Over the past two years, states have undertaken various initiatives–including audits, exams, regulations, and legislation–intended to require insurers to compare their life insurance policy records with the record of deaths included in the Social Security Administration Death Master File (DMF) to identify possible unpaid death benefits. The Obama Administration is now proposing to limit immediate access to the DMF to those users who legitimately need the information for fraud prevention purposes and to delay the release of the DMF for three years to all other users. This proposal is contained in the Treasury Department’s “Green Book” issued earlier this month to explain the revenue proposals that accompany the Administration’s proposed budget. (Click here for a copy of the Green Book.)

The Treasury Department offers the following explanation for the proposal:

Refund-fraud related identity theft has grown exponentially in recent years. Fraudulent tax returns using a decedent’s identifying information are difficult to detect before improper refunds are paid, because the Internal Revenue Service may not discover that identity theft has occurred until a surviving family member files an income tax return claiming the decedent as a dependent or files the decedent’s final income tax return.

Accordingly, the Administration is proposing to make DMF information available immediately only to those “who legitimately need the information for fraud prevention purposes,” while delaying access to others for three years. The Treasury Department does not explain in any detail who would be viewed as having a “legitimate need” for immediate access, or by what process individuals may obtain approval for such access, so it is unclear how the proposal would impact insurers’ use of the DMF with respect to life insurance policies. However, the Treasury Department refers to “pension plan administrators who use DMF data to terminate payments” as an example of a legitimate use:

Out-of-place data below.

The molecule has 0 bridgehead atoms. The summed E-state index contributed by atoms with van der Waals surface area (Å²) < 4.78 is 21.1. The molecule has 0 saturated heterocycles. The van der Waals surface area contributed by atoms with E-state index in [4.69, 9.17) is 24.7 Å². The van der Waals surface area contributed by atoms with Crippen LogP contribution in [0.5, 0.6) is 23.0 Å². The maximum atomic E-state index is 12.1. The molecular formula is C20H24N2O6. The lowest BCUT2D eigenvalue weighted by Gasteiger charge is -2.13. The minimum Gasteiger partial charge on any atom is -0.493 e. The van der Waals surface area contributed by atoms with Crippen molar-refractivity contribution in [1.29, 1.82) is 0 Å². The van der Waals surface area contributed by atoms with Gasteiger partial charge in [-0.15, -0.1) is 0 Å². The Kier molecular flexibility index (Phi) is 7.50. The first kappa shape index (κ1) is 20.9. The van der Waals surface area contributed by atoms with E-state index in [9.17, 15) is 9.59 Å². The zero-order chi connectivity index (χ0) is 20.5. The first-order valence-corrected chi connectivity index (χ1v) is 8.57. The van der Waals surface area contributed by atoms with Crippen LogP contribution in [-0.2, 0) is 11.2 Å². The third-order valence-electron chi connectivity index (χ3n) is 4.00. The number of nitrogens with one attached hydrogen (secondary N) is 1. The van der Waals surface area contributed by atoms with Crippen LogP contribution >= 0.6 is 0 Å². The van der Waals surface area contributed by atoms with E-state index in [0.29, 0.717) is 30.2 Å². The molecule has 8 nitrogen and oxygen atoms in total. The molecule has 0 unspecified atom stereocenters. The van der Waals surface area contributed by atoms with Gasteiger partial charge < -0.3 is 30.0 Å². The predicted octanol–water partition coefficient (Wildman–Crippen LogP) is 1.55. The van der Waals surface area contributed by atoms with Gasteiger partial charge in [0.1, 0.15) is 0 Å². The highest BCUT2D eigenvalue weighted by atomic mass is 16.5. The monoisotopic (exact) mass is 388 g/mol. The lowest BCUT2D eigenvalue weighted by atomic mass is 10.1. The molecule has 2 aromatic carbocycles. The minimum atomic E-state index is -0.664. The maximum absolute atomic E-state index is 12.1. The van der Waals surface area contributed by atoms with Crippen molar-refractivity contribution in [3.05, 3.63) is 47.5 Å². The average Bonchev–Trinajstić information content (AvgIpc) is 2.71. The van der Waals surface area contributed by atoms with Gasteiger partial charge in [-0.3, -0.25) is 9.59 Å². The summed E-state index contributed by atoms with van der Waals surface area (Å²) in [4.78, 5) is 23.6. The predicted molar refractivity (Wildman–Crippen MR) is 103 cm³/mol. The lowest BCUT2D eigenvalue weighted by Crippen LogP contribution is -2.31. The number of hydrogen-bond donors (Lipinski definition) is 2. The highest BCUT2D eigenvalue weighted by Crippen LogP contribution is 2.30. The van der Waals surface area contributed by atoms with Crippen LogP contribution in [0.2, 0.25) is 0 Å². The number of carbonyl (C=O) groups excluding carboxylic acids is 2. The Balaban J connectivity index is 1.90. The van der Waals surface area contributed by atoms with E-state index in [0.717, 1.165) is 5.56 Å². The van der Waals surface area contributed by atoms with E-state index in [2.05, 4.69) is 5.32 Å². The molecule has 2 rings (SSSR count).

Some DMF users need immediate access to the DMF for fraud prevention purposes, such as pension administrators who use DMF data to terminate payments. Others use the information for purposes that are not time-sensitive, such as genealogy research. A third group, however, uses the DMF for illegitimate purposes, including identity thieves who use the DMF to steal the names and SSNs of recent decedents, which information identity thieves then use to file fraudulent tax returns.

Although there have been a number of bills introduced in Congress to restrict DMF access in order to prevent identity theft, it is significant that the Administration is now proposing such limits. The Administration’s proposal is similar in some respects to H.R. 295, introduced on January 15, 2013, which calls on the Department of Commerce to establish a program to limit access to DMF information regarding deaths in the prior two years to those persons who have “a legitimate fraud prevention interest in accessing the information.” (Click here for the pending bills to restrict DMF access.)